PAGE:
Вы находитесь на странице: 1из 46

Nature of Investments

Bonds and notes (Debt securities) Common and preferred stock (Equity securities)

Investments can be accounted for in a variety of ways, depending on the nature of the investment relationship.

12 - 1

Reporting Categories for Investments under US GAAP


Reporting Categories for Investments Control Characteristics of the Investment Reporting Method Used by the Investor The investor lacks significant influence over the operating and financial policies of the investee: Investment in debt securities for which the investor Held-to-maturity (HTM) - investment reported at has the "positive intent and ability" to hold to amortized cost.* maturity. Trading securities (TS) - investment reported at fair Investment held in an active trading account. value with unrealized holding gains and losses included in net income. Securities available-for-sale (AFS) - investment reported at fair value with unrealized holding gains and Other. losses excluded from net income and reported in other comprehensive income.* The investor has significant influence over the operating and financial policies of the investee: Typically the investor owns between 20% and 50% Equity method - investment cost adjusted for of the voting stock of the investee. subsequent earnings and dividends of the investee.* The investor controls the investee: The investor owns more than 50% of the voting Consolidation - the financial statements of the investor stock of the investee. and investee are combined as if they are a single company.
* If the investor elects the fair value option , this type of investment also can be accounted for using the same approach that's used for trading securities, with the investment reported at fair value and unrealized holding gains and losses included in earnings.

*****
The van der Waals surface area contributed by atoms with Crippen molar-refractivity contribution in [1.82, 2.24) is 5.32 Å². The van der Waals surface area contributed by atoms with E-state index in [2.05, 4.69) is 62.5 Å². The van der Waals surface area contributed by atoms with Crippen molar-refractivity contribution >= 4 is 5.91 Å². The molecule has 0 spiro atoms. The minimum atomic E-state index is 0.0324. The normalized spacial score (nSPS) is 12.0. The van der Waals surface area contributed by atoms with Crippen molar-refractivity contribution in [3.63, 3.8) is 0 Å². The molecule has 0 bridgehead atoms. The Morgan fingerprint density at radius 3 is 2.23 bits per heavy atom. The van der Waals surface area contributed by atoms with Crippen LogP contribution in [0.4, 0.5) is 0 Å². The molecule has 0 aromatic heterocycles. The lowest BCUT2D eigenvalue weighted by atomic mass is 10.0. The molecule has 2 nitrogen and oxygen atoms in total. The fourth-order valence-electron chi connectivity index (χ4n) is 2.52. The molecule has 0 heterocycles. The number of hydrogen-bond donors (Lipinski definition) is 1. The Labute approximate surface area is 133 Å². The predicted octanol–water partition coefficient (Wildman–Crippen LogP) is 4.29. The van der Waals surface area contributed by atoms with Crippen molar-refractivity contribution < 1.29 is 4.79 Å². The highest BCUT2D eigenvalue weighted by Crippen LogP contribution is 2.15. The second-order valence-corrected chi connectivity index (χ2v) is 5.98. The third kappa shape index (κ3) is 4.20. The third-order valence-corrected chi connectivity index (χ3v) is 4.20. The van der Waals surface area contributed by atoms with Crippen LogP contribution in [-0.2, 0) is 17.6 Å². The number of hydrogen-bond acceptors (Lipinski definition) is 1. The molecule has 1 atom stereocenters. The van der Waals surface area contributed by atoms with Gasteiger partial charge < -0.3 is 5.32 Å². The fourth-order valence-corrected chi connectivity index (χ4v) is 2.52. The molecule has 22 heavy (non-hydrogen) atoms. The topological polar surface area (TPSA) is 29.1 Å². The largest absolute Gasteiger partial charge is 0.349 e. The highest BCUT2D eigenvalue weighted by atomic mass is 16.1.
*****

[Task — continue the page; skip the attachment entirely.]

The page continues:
12 - 2

IFRS
Accounting for Investments When Investor Lacks Significant Influence: Until recently, IAS No. 39 was the standard that specified appropriate accounting for investments under IFRS. The primary categories in IAS No. 39 are similar to those in U.S. GAAP, consisting of
FVTPL (similar to TS), HTM, and AFS.

12 - 3

IFRS (cont.)
IFRS No. 9, issued November 12, 2009, will be required after January 1, 2017 (tentatively decided), and earlier adoption is allowed, so in the time period between 2010 and 2016 either IAS No. 39 or IFRS No. 9 might be in effect for a particular company. Under IFRS No. 9:
Investments in debt securities are classified as either Amortized Cost or FVTPL. Investments in equity securities are classified as either FVTPL or FVTOCI

12 - 4

U. S. GAAP vs. IFRS

U.S. GAAP permits classification as HTM, AFS, and TS.

Investments in debt securities are classified as either Amortized Cost or FVTPL. Investments in equity securities are classified as either FVTPL or FVTOCI (Fair Value through Other Comprehensive Income).

12 - 5

Investor Lacks Significant Influence


Reporting Approach Held-to-maturity (HTM): used for debt that is planned to be held for it entire life Trading (TS): used for debt or equity that is held in an active trading account for immediate resale, or for which the fair value option had been elected. Available-for-sale (AFS): used for debt or equity that does not qualify as held-to-maturity or trading. Treatment of Unrealized Holding Gains and Losses Not recognized Investment Reported in the Balance Sheet at Amortized Cost

Recognized in net income and therefore in retained earnings as part of stockholders' equity

Fair Value

Recognized in other comprehensive income, and therefore in accumulated other comprehensive income in shareholders' equity

Fair Value

12 - 6

Securities to Be Held to Maturity


Investments in bonds or other debt security that have a specified maturity date. The bonds or other debt are initially recorded at cost. The investor may have the positive intent and ability to hold the securities to maturity and classified as held-to-maturity (HTM). They are reported on the balance sheet at amortized cost.